Nazem Kadri is an ***hole.
Or at the very least, did an ***hole thing Saturday night.
Either way, it’s knee deep in ***hole behaviour.
For those who haven’t seen the hit, or haven’t heard about it, Kadri took a run at Daniel Sedin during the Canucks/Leafs tilt game:
It’s a gross hit, no matter which team you support. It’s the kind of hit Scott Stevens once delivered and we all cheered, but then when we found out about concussions, we realized “oh ok, we should probably stop doing that, bruising our brain isn’t as fun as we once thought it was.”
(And I say that as someone who cheered the ever loving hell out of Stevens obliterating Eric Lindros, before I learned the after effects of head shots.)
Kadri lined up Daniel, and followed through on a hit that looks very much like a direct shot to the head.
Some people are Zapruder filming it up and trying to claim it glanced off the shoulder first (back, and to the left. Back. And to the left), but that hasn’t stopped the NHL from suspending a player in the past for not technically aiming at the head.
Remember Raffi Torres on Jarret Stoll? Even though the shoulder was hit first, it was deemed a “glancing blow” in the overall end product being “ending Jarett Stoll as a person.” And even watching that Torres hit on Stoll, it still looks better than the one Kadri threw Saturday.
And all of that shoulder talk assumes Kadri is an innocent little choir boy who made a small mistake while trying to throw a hit. Like he got caught up with the wrong crowd and did just one tiny small little infraction. The ol’ “Concussion Boys” down on Yonge street, boy were they ever bad news, it’s just a shame lil’ Kadri fell in with them!
Unfortunately for that theory, Kadri is a three-time offender. He has, in the past, been suspended three separate times for illegal actions. Twice for throwing a bad hit, once for a cross check.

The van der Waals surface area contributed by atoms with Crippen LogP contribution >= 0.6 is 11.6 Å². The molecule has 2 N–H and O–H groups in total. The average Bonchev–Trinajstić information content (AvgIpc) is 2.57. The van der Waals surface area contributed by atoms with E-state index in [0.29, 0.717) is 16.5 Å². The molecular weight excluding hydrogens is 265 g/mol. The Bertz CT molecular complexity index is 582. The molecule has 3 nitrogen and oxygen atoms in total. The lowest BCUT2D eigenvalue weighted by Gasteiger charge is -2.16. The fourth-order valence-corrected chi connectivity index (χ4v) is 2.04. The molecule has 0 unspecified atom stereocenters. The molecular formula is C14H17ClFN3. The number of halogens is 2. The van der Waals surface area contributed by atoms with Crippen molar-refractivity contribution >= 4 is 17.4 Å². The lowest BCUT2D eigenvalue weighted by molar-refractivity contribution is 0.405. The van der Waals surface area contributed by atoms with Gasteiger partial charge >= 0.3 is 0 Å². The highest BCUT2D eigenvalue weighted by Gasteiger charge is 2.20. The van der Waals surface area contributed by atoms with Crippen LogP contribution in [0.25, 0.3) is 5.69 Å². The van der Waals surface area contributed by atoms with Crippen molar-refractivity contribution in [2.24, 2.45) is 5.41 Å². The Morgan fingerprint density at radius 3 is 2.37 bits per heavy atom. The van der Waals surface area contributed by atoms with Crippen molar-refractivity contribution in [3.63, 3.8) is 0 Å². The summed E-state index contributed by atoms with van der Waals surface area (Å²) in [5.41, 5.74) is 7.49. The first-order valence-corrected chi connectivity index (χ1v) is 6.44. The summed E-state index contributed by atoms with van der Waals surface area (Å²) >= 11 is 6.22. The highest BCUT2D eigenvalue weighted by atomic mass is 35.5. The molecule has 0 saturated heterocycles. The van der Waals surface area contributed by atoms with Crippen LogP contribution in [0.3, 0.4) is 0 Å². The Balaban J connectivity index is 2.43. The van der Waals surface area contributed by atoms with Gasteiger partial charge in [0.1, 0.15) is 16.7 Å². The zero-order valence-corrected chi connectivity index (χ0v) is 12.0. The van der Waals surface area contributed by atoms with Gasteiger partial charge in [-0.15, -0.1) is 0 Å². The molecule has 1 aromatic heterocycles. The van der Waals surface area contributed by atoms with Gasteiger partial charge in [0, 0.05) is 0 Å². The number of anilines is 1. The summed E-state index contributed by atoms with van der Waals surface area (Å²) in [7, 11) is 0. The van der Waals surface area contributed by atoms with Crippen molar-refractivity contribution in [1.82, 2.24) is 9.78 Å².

So while Canucks Nation waits to see if someone actually gets suspended for hitting one of their players, let’s all agree on one thing:
It’s ok to admit players on your favorite team can be dicks.
Seriously, it’s ok. Go ahead. You’ll feel better after you do.
Remember Raffi Torres on the Canucks? He did some pretty shitty things. He scored some timely goals. He had a lot of energy, He threw some big hits. He had some of the most intense goal celebrations around. He was easy to cheer.
(Trigger warning: 2011 highlight incoming. Just pretend it was a five game series. Breathe. Breathe. We can get through this.)
But he also threw dangerous hits. And illegal hits. And he was rightfully suspended for being a player that crossed the line. See how easy it is to admit something like that?
Look, I get it, sometimes players have to play with an edge to be effective, or to keep their job in the NHL. That was one of Torres’ reasons for his hits, that his value would drop significantly if he didn’t throw huge hits.
It’s just when you do bad things, you get labelled a bad person. You earn your title. This is how the world works. If you fart in an elevator every day at work and people start calling you the “Crop Duster”, you can’t just wave that away and go “Well hey, Bill in accounting eats people’s lunches out of the work fridge!” That doesn’t change anything about what you did.
So when Kadri throws a brutal hit, it’s frustrating to see Leafs fans react with “Well, Burrows is on your team. You reap what you sow.” Or “You had Kesler on your team, it’s karma, lololol” or whatever other variety of “he did this, ok, but that guy did this.” You can’t discount any bad thing your team does to the Canucks just because Burrows once bit a dude’s finger.
You don’t have to stop cheering Kadri. You could own his jersey and love how he plays with an edge, and maybe you’re the guy on YouTube telling people hockey isn’t ballet.
But at least be honest about the fact that Kadri does some really shitty things sometimes, and did a shitty thing to Daniel Sedin. It’s ok to let people vent and rage about something Kadri did that people felt was bad. You don’t need to rationalize it with weird “past digressions karma math.”
As David Puddy once said “You gotta support the team!” and that’s fine. But you can also be honest enough to admit when your players crossed the line.